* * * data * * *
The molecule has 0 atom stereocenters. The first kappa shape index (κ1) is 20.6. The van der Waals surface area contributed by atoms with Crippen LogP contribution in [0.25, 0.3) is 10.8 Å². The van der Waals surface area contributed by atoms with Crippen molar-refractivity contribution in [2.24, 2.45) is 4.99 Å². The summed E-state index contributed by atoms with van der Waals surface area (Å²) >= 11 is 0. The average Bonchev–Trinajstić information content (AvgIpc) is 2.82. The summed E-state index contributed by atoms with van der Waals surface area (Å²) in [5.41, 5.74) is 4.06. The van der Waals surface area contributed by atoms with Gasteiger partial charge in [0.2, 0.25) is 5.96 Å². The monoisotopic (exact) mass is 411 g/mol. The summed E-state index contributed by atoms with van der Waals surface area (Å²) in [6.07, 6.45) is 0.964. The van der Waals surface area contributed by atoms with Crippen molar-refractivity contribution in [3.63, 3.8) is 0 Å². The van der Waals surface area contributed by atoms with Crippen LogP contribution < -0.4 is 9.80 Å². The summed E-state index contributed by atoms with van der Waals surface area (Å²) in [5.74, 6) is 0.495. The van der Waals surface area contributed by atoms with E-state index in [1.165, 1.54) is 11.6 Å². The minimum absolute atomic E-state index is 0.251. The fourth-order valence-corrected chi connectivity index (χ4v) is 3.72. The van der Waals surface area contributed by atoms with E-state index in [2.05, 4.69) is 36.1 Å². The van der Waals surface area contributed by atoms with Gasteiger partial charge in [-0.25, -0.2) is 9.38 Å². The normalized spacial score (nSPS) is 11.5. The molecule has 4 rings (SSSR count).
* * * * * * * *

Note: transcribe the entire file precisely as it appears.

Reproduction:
The molecule has 0 atom stereocenters. The first kappa shape index (κ1) is 20.6. The van der Waals surface area contributed by atoms with Crippen LogP contribution in [0.25, 0.3) is 10.8 Å². The van der Waals surface area contributed by atoms with Crippen molar-refractivity contribution in [2.24, 2.45) is 4.99 Å². The summed E-state index contributed by atoms with van der Waals surface area (Å²) >= 11 is 0. The average Bonchev–Trinajstić information content (AvgIpc) is 2.82. The summed E-state index contributed by atoms with van der Waals surface area (Å²) in [5.41, 5.74) is 4.06. The van der Waals surface area contributed by atoms with Gasteiger partial charge in [0.2, 0.25) is 5.96 Å². The monoisotopic (exact) mass is 411 g/mol. The summed E-state index contributed by atoms with van der Waals surface area (Å²) in [6.07, 6.45) is 0.964. The van der Waals surface area contributed by atoms with Crippen molar-refractivity contribution in [3.63, 3.8) is 0 Å². The van der Waals surface area contributed by atoms with Crippen LogP contribution < -0.4 is 9.80 Å². The summed E-state index contributed by atoms with van der Waals surface area (Å²) in [5.74, 6) is 0.495. The van der Waals surface area contributed by atoms with E-state index in [1.165, 1.54) is 11.6 Å². The minimum absolute atomic E-state index is 0.251. The fourth-order valence-corrected chi connectivity index (χ4v) is 3.72. The van der Waals surface area contributed by atoms with E-state index in [2.05, 4.69) is 36.1 Å². The van der Waals surface area contributed by atoms with Gasteiger partial charge in [-0.25, -0.2) is 9.38 Å². The normalized spacial score (nSPS) is 11.5. The molecule has 4 rings (SSSR count).